Nielsen canceled the meeting to discuss lifting the suspension of support for national ratings

The TV industry’s favorite benchmark remains broken — at least for now.

Nielsen’s long-used national TV ratings have yet to, and probably will not, win back industry support. According to three people familiar with the matter, the metering giant asked for the cancellation of a meeting scheduled for Monday to demonstrate its efforts to improve its TV viewership counting ability.

Nielsen on Nov. 9 asked to postpone a Nov. 14 meeting of the Media Rating Council’s review committee, two of those people say. MRC, an industry watchdog, commits measurement organizations to standards on behalf of the media sector. Nielsen was asked to explain how it had improved its television audience measurement technology. MRC suspended its accreditation for Nielsen’s national ratings in September 2021, citing findings showing that Nielsen had undercounted viewers during the coronavirus pandemic due to monitoring gaps in its technology. A notice to television broadcasters regarding the postponed committee meeting said Nielsen had demonstrated “material non-compliance,” two of those people say.

“It is deeply disappointing that someone has shared a confidential document that is only one side of the story of our ongoing involvement in Nielsen’s national television service,” David Gunzerath, senior vice president and associate director of the MRC, said in a statement aired Saturday. “While it is true that the existing suspension of MRC accreditation remains in place at this time, we also believe that Nielsen has made significant progress on most of the issues that led to this suspension and MRC continues to actively work with Nielsen together on a path to address the remaining issues so that consideration of reinstating accreditation for the national television service can be made relatively soon.”

A Nielsen spokeswoman referred an inquiry to the MRC. A spokesman for the MRC could not comment on whether Nielsen had asked to postpone or cancel a November 14 meeting, or on communications between the MRC committee and its members. The status of Nielsen’s suspension was previously reported by Ad Age.

According to a person familiar with the matter, they are the results of an audit that Ernst & Young submitted to an MRC committee tasked with managing the industry’s relationship with Nielsen. While the investigation found that Nielsen had improved its processes over the past few months, it also pointed to several things the metering company still needed to fix.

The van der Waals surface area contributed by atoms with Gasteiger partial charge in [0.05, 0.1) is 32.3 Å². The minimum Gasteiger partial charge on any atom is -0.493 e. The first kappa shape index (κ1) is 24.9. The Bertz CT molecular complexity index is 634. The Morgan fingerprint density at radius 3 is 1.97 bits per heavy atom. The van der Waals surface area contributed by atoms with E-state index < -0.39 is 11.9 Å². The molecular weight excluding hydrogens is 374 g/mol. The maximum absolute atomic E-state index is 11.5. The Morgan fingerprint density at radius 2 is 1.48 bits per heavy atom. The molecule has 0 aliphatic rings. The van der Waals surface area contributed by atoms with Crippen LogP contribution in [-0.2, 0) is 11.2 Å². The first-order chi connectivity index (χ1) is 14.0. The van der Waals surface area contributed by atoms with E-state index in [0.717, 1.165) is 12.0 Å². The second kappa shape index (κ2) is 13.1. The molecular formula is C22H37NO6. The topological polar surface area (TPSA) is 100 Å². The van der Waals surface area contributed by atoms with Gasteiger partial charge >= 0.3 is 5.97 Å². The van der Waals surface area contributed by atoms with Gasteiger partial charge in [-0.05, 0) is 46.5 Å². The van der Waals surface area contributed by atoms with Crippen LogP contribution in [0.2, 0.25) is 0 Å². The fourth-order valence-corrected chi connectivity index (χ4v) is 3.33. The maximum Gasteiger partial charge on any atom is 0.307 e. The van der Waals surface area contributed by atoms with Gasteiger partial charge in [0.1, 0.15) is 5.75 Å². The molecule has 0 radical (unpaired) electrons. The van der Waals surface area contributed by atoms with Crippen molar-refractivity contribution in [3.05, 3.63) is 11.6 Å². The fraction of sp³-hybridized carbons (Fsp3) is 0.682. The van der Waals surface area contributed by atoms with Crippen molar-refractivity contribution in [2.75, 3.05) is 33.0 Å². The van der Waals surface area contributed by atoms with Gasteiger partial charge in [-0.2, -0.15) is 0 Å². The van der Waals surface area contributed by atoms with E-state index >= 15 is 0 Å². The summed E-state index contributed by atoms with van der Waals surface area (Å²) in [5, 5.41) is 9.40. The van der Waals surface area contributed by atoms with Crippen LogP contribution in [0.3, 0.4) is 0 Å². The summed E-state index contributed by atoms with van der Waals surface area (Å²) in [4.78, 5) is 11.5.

The revelation of the canceled meeting is the latest salvo in a months-long tussle between TV broadcasters and the company that has long tabulated its viewership figures, and is the latest sign of the television industry’s desperate need to find a new source to measure viewers heading off into digital territory. The TV networks, keen to show Madison Avenue they still have an impact on viewers who switch to streaming outlets, claimed in 2021 that Nielsen changed protocols during the coronavirus pandemic, resulting in TV audience undercounting .

While Nielsen has pledged to rectify the matter, the networks weren’t happy. In fact, many of them began working with a range of measurement novices, including iSpot, Comscore, and VideoAmp, and made deals in the industry’s recent upfront market, which included benchmarks based on these companies’ results. NBCUniversal, for example, said in June that more than 40% of its upfront deals were based on factors other than traditional age and gender parameters, compared with about 20% last year.

Despite the suspension in place, Nielsen has begun forging metering agreements with a variety of the networks’ digital competitors. In recent weeks, Nielsen has unveiled pacts to monitor Alphabet’s YouTube TV audience; Netflix’s new ad-supported subscription tier; and Amazon Prime Video’s “Thursday Night Football.” In March, Nielsen agreed to be taken private by a group led by Evergreen Coast Capital Corporation, a subsidiary of activist fund Elliott Investment Management LP, which has campaigned for a sale of Nielsen, and Brookfield Business Partners LP, which has called for an all -$16 billion cash deal.

Just as Nielsen often quarrels with its TV partners over the number of viewers, it has fallen out with Amazon over how many people are watching the e-commerce giant’s new streaming version of its NFL Thursday games. Nielsen’s viewership is lower than the outlet’s – a difference in the chart that affects how much advertisers are willing to pay to appear next to the pigskin storefront. Nielsen canceled the meeting to discuss lifting the suspension of support for national ratings

Charles Jones

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